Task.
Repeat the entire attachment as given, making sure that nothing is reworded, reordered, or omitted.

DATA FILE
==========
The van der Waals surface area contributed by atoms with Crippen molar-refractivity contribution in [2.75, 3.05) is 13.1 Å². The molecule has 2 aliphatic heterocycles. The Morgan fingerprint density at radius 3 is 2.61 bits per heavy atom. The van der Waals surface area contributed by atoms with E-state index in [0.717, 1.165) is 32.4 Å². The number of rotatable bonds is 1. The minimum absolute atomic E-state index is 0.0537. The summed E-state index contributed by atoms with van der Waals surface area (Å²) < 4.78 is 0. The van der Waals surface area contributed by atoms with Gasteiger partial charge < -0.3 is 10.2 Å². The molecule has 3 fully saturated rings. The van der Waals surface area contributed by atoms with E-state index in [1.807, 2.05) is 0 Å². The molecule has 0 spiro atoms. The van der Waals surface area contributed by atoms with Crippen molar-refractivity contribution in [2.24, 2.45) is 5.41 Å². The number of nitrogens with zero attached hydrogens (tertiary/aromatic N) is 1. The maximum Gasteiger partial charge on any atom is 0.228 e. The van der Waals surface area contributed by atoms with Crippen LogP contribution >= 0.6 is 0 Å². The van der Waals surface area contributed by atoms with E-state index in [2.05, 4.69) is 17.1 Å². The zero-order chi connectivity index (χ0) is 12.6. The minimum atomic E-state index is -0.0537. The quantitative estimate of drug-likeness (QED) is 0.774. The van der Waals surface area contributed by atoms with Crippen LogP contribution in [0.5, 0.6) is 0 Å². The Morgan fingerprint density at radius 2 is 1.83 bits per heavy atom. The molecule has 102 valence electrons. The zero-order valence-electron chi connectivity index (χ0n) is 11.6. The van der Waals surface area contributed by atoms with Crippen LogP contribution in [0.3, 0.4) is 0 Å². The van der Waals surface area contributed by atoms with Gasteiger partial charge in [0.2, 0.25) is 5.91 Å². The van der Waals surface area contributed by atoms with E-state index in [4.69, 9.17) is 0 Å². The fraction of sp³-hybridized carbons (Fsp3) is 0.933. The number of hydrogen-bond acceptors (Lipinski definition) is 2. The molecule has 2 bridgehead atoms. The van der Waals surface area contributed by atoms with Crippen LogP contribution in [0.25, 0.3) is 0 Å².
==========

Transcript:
The van der Waals surface area contributed by atoms with Crippen molar-refractivity contribution in [2.75, 3.05) is 13.1 Å². The molecule has 2 aliphatic heterocycles. The Morgan fingerprint density at radius 3 is 2.61 bits per heavy atom. The van der Waals surface area contributed by atoms with E-state index in [0.717, 1.165) is 32.4 Å². The number of rotatable bonds is 1. The minimum absolute atomic E-state index is 0.0537. The summed E-state index contributed by atoms with van der Waals surface area (Å²) < 4.78 is 0. The van der Waals surface area contributed by atoms with Gasteiger partial charge < -0.3 is 10.2 Å². The molecule has 3 fully saturated rings. The van der Waals surface area contributed by atoms with E-state index in [1.807, 2.05) is 0 Å². The molecule has 0 spiro atoms. The van der Waals surface area contributed by atoms with Crippen molar-refractivity contribution in [2.24, 2.45) is 5.41 Å². The number of nitrogens with zero attached hydrogens (tertiary/aromatic N) is 1. The maximum Gasteiger partial charge on any atom is 0.228 e. The van der Waals surface area contributed by atoms with Crippen LogP contribution >= 0.6 is 0 Å². The van der Waals surface area contributed by atoms with E-state index in [2.05, 4.69) is 17.1 Å². The zero-order chi connectivity index (χ0) is 12.6. The minimum atomic E-state index is -0.0537. The quantitative estimate of drug-likeness (QED) is 0.774. The van der Waals surface area contributed by atoms with Crippen LogP contribution in [0.5, 0.6) is 0 Å². The Morgan fingerprint density at radius 2 is 1.83 bits per heavy atom. The molecule has 102 valence electrons. The zero-order valence-electron chi connectivity index (χ0n) is 11.6. The van der Waals surface area contributed by atoms with Crippen LogP contribution in [0.3, 0.4) is 0 Å². The van der Waals surface area contributed by atoms with Gasteiger partial charge in [0.2, 0.25) is 5.91 Å². The van der Waals surface area contributed by atoms with E-state index in [4.69, 9.17) is 0 Å². The fraction of sp³-hybridized carbons (Fsp3) is 0.933. The number of hydrogen-bond acceptors (Lipinski definition) is 2. The molecule has 2 bridgehead atoms. The van der Waals surface area contributed by atoms with Crippen LogP contribution in [0.25, 0.3) is 0 Å².